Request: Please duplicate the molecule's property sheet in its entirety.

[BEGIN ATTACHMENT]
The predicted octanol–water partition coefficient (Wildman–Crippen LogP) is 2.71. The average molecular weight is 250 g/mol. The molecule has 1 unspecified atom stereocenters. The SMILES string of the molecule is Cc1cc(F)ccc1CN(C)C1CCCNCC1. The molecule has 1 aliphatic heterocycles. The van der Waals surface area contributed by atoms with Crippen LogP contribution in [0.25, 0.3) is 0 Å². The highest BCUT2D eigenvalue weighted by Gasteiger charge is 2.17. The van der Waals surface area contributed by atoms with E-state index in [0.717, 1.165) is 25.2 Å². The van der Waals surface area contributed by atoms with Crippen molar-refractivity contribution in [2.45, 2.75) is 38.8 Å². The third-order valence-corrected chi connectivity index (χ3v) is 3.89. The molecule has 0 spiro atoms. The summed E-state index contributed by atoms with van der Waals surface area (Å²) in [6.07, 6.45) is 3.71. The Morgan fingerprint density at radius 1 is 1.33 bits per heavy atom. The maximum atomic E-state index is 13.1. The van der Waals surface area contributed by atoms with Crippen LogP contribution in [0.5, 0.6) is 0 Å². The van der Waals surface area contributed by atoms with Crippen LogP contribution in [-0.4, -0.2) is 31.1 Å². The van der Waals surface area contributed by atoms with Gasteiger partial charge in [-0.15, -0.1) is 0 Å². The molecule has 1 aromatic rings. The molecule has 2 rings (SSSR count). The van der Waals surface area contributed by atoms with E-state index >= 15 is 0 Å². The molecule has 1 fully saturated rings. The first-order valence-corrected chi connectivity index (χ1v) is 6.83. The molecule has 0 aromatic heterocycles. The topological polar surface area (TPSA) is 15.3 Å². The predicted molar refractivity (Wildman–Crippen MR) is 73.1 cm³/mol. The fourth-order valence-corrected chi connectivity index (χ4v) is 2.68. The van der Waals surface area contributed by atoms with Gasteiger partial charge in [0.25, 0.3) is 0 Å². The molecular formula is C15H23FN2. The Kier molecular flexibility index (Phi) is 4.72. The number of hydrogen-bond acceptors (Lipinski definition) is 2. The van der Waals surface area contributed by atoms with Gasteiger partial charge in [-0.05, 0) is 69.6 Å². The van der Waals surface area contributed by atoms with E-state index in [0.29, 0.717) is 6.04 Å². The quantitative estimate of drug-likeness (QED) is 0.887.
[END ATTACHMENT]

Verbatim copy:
The predicted octanol–water partition coefficient (Wildman–Crippen LogP) is 2.71. The average molecular weight is 250 g/mol. The molecule has 1 unspecified atom stereocenters. The SMILES string of the molecule is Cc1cc(F)ccc1CN(C)C1CCCNCC1. The molecule has 1 aliphatic heterocycles. The van der Waals surface area contributed by atoms with Crippen LogP contribution in [0.25, 0.3) is 0 Å². The highest BCUT2D eigenvalue weighted by Gasteiger charge is 2.17. The van der Waals surface area contributed by atoms with E-state index in [0.717, 1.165) is 25.2 Å². The van der Waals surface area contributed by atoms with Crippen molar-refractivity contribution in [2.45, 2.75) is 38.8 Å². The third-order valence-corrected chi connectivity index (χ3v) is 3.89. The molecule has 0 spiro atoms. The summed E-state index contributed by atoms with van der Waals surface area (Å²) in [6.07, 6.45) is 3.71. The Morgan fingerprint density at radius 1 is 1.33 bits per heavy atom. The maximum atomic E-state index is 13.1. The van der Waals surface area contributed by atoms with Crippen LogP contribution in [0.5, 0.6) is 0 Å². The van der Waals surface area contributed by atoms with Crippen LogP contribution in [-0.4, -0.2) is 31.1 Å². The van der Waals surface area contributed by atoms with Gasteiger partial charge in [-0.15, -0.1) is 0 Å². The molecule has 1 aromatic rings. The molecule has 2 rings (SSSR count). The van der Waals surface area contributed by atoms with E-state index >= 15 is 0 Å². The molecule has 1 fully saturated rings. The first-order valence-corrected chi connectivity index (χ1v) is 6.83. The molecule has 0 aromatic heterocycles. The topological polar surface area (TPSA) is 15.3 Å². The predicted molar refractivity (Wildman–Crippen MR) is 73.1 cm³/mol. The fourth-order valence-corrected chi connectivity index (χ4v) is 2.68. The van der Waals surface area contributed by atoms with Gasteiger partial charge in [0.25, 0.3) is 0 Å². The molecular formula is C15H23FN2. The Kier molecular flexibility index (Phi) is 4.72. The number of hydrogen-bond acceptors (Lipinski definition) is 2. The van der Waals surface area contributed by atoms with Gasteiger partial charge in [-0.05, 0) is 69.6 Å². The van der Waals surface area contributed by atoms with E-state index in [0.29, 0.717) is 6.04 Å². The quantitative estimate of drug-likeness (QED) is 0.887.